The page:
I don’t see that happening anytime soon. Never say never, but I prefer singing in English. Maybe if I found the right concept for it, I would give it a second thought.

It’s not just the language, though. There’s something about music from Finland, that differentiates itself from other music of the same genre from other countries. I don’t know if it’s geography, or history, or culture, or some combination of those, or something else entirely – but there often seems to be a mix of influences from both east and west, so that the resulting music is just different from what one might expect. What are your feelings about this?

I’m sure it’s a combination of all those things. The eastern influence is in our blood and the western has pretty much invaded the whole cultural landscape of Finland in the past forty years or something. Our cultural identity is based on the notion that Swedish people can do everything better, including music.

There’s a lot of self-deprecation there. The biggest problem any band or artist from Finland seems to have is how overlooked the country is when it comes to music from the Fennoscandian peninsula. Sweden and Norway are definitely the most recognised countries from the area in the prog community, but their music is not necessarily any better. I definitely don’t believe Swedish music is better than Finnish music, so much as more well known. Why do you think Finland continues to be so over-looked and underrated?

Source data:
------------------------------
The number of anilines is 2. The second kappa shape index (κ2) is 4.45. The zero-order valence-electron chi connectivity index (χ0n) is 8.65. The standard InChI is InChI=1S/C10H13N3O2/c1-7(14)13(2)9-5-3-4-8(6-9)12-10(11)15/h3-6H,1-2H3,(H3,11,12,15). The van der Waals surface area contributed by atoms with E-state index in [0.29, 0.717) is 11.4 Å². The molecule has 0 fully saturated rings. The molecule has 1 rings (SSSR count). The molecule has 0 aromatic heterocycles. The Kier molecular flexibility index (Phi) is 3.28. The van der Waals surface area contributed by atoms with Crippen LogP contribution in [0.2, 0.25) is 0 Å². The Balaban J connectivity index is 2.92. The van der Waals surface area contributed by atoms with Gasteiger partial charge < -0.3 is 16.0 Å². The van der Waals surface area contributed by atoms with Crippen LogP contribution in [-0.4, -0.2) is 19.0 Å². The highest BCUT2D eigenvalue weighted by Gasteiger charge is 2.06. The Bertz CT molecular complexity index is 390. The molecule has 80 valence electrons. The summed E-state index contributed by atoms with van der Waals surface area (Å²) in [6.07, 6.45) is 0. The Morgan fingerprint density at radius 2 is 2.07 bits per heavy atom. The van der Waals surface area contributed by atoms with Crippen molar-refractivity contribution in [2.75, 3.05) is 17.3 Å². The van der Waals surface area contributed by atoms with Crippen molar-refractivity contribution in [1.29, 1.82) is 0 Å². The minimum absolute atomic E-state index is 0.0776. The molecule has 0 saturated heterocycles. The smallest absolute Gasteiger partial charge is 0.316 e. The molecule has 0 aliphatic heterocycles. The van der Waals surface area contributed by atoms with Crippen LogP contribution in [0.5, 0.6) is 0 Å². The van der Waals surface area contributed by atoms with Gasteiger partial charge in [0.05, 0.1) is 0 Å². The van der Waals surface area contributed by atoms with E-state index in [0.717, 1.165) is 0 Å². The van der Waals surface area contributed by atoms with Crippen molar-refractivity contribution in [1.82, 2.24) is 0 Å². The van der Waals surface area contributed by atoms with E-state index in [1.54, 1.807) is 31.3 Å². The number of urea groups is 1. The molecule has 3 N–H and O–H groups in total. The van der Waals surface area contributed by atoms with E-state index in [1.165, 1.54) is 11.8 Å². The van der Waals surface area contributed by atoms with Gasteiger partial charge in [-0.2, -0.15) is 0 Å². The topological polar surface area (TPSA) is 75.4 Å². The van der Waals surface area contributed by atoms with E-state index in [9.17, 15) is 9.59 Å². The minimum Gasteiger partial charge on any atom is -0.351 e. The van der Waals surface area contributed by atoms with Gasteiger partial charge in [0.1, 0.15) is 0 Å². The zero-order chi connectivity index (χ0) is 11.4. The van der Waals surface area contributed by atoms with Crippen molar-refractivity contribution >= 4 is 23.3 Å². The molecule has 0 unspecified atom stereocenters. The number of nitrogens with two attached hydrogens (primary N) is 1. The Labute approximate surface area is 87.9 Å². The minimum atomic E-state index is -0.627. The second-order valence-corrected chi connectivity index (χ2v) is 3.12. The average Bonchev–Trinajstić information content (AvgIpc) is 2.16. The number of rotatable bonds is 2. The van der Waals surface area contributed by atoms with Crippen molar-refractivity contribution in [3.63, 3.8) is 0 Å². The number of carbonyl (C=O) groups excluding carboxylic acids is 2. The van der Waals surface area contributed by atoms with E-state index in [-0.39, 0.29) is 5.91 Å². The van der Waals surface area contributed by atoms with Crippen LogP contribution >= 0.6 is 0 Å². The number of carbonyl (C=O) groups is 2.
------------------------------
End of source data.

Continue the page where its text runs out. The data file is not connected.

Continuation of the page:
We still have some catching up to do compared to our dear neighbours. It has something to do with the structures of our society. The business side of music industry hasn’t been very professional. At the moment things are going for the better though.

It would be great to see Finnish music get the same sort of acknowledgment as Swedish and Norwegian, so hopefully you’re right, and things are going to continue to get better. Maybe we should end here on this positive note. Thank you for talking with me.

Thank you.